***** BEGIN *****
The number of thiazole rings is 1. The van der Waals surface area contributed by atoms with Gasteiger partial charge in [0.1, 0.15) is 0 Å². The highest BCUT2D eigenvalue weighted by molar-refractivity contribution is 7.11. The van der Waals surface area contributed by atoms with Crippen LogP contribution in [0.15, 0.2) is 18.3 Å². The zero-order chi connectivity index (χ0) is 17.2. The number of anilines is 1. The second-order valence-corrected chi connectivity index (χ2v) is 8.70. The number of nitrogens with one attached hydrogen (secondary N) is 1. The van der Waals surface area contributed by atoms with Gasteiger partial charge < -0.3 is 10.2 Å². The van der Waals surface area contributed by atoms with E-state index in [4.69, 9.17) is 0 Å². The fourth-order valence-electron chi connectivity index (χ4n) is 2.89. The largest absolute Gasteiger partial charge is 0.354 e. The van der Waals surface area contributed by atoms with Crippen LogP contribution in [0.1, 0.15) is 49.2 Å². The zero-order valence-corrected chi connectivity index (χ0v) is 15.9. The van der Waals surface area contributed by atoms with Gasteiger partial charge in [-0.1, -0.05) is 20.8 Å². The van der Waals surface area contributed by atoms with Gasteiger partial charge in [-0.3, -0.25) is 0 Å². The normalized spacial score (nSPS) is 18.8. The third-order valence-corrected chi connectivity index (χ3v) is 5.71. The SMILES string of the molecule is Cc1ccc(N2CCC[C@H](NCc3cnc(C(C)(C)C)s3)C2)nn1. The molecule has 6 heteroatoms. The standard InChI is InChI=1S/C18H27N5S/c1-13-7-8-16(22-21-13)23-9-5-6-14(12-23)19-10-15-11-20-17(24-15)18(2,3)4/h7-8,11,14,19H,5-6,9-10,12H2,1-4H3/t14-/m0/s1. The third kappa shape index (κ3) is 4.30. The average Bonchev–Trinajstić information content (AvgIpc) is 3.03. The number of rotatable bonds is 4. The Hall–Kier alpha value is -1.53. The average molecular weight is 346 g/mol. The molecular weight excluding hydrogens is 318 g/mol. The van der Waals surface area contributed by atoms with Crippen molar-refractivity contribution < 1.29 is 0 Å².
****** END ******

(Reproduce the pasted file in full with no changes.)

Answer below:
The number of thiazole rings is 1. The van der Waals surface area contributed by atoms with Gasteiger partial charge in [0.1, 0.15) is 0 Å². The highest BCUT2D eigenvalue weighted by molar-refractivity contribution is 7.11. The van der Waals surface area contributed by atoms with Crippen LogP contribution in [0.15, 0.2) is 18.3 Å². The zero-order chi connectivity index (χ0) is 17.2. The number of anilines is 1. The second-order valence-corrected chi connectivity index (χ2v) is 8.70. The number of nitrogens with one attached hydrogen (secondary N) is 1. The van der Waals surface area contributed by atoms with Gasteiger partial charge < -0.3 is 10.2 Å². The van der Waals surface area contributed by atoms with E-state index in [4.69, 9.17) is 0 Å². The fourth-order valence-electron chi connectivity index (χ4n) is 2.89. The largest absolute Gasteiger partial charge is 0.354 e. The van der Waals surface area contributed by atoms with Crippen LogP contribution in [0.1, 0.15) is 49.2 Å². The zero-order valence-corrected chi connectivity index (χ0v) is 15.9. The van der Waals surface area contributed by atoms with Gasteiger partial charge in [-0.1, -0.05) is 20.8 Å². The van der Waals surface area contributed by atoms with Gasteiger partial charge in [-0.3, -0.25) is 0 Å². The normalized spacial score (nSPS) is 18.8. The third-order valence-corrected chi connectivity index (χ3v) is 5.71. The SMILES string of the molecule is Cc1ccc(N2CCC[C@H](NCc3cnc(C(C)(C)C)s3)C2)nn1. The molecule has 6 heteroatoms. The standard InChI is InChI=1S/C18H27N5S/c1-13-7-8-16(22-21-13)23-9-5-6-14(12-23)19-10-15-11-20-17(24-15)18(2,3)4/h7-8,11,14,19H,5-6,9-10,12H2,1-4H3/t14-/m0/s1. The third kappa shape index (κ3) is 4.30. The average Bonchev–Trinajstić information content (AvgIpc) is 3.03. The number of rotatable bonds is 4. The Hall–Kier alpha value is -1.53. The average molecular weight is 346 g/mol. The molecular weight excluding hydrogens is 318 g/mol. The van der Waals surface area contributed by atoms with Crippen molar-refractivity contribution < 1.29 is 0 Å².